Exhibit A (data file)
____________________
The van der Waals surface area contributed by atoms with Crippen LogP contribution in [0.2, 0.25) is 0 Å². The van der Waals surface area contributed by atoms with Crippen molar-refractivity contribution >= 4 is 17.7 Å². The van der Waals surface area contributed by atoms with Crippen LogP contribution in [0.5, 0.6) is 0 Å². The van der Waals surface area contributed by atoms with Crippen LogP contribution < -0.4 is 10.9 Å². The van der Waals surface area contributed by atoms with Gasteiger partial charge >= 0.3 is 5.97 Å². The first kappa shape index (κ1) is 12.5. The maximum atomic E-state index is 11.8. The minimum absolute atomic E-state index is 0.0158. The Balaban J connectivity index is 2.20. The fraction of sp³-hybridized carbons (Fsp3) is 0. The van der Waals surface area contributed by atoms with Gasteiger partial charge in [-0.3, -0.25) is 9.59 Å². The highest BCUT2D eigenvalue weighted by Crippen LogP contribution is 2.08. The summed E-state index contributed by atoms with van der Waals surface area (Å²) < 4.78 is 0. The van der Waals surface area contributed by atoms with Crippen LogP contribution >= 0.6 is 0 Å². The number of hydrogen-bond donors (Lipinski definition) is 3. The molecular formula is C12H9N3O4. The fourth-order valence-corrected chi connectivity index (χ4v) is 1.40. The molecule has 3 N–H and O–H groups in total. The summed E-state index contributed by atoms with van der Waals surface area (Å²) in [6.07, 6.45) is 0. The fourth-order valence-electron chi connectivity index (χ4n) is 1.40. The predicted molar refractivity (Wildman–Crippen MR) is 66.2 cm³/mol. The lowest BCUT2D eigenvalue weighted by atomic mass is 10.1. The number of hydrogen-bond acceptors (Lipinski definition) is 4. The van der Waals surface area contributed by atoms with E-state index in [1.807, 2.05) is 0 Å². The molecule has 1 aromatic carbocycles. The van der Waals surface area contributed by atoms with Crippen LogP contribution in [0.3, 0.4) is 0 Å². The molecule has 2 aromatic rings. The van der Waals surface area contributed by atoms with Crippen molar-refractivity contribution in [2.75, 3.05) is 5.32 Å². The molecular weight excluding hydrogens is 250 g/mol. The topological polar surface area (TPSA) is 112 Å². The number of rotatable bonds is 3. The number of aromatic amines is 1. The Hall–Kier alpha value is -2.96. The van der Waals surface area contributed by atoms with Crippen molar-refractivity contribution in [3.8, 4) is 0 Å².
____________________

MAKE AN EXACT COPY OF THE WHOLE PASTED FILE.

The van der Waals surface area contributed by atoms with Crippen LogP contribution in [0.2, 0.25) is 0 Å². The van der Waals surface area contributed by atoms with Crippen molar-refractivity contribution >= 4 is 17.7 Å². The van der Waals surface area contributed by atoms with Crippen LogP contribution in [0.5, 0.6) is 0 Å². The van der Waals surface area contributed by atoms with Crippen LogP contribution < -0.4 is 10.9 Å². The van der Waals surface area contributed by atoms with Gasteiger partial charge >= 0.3 is 5.97 Å². The first kappa shape index (κ1) is 12.5. The maximum atomic E-state index is 11.8. The minimum absolute atomic E-state index is 0.0158. The Balaban J connectivity index is 2.20. The fraction of sp³-hybridized carbons (Fsp3) is 0. The van der Waals surface area contributed by atoms with Gasteiger partial charge in [-0.3, -0.25) is 9.59 Å². The highest BCUT2D eigenvalue weighted by Crippen LogP contribution is 2.08. The summed E-state index contributed by atoms with van der Waals surface area (Å²) < 4.78 is 0. The van der Waals surface area contributed by atoms with Crippen LogP contribution >= 0.6 is 0 Å². The number of hydrogen-bond donors (Lipinski definition) is 3. The molecular formula is C12H9N3O4. The fourth-order valence-corrected chi connectivity index (χ4v) is 1.40. The molecule has 3 N–H and O–H groups in total. The summed E-state index contributed by atoms with van der Waals surface area (Å²) in [6.07, 6.45) is 0. The fourth-order valence-electron chi connectivity index (χ4n) is 1.40. The predicted molar refractivity (Wildman–Crippen MR) is 66.2 cm³/mol. The lowest BCUT2D eigenvalue weighted by atomic mass is 10.1. The number of hydrogen-bond acceptors (Lipinski definition) is 4. The van der Waals surface area contributed by atoms with E-state index in [1.807, 2.05) is 0 Å². The molecule has 1 aromatic carbocycles. The van der Waals surface area contributed by atoms with Crippen LogP contribution in [0.3, 0.4) is 0 Å². The molecule has 2 aromatic rings. The van der Waals surface area contributed by atoms with Crippen molar-refractivity contribution in [2.75, 3.05) is 5.32 Å². The molecular weight excluding hydrogens is 250 g/mol. The topological polar surface area (TPSA) is 112 Å². The number of rotatable bonds is 3. The number of aromatic amines is 1. The Hall–Kier alpha value is -2.96. The van der Waals surface area contributed by atoms with Crippen molar-refractivity contribution in [3.8, 4) is 0 Å².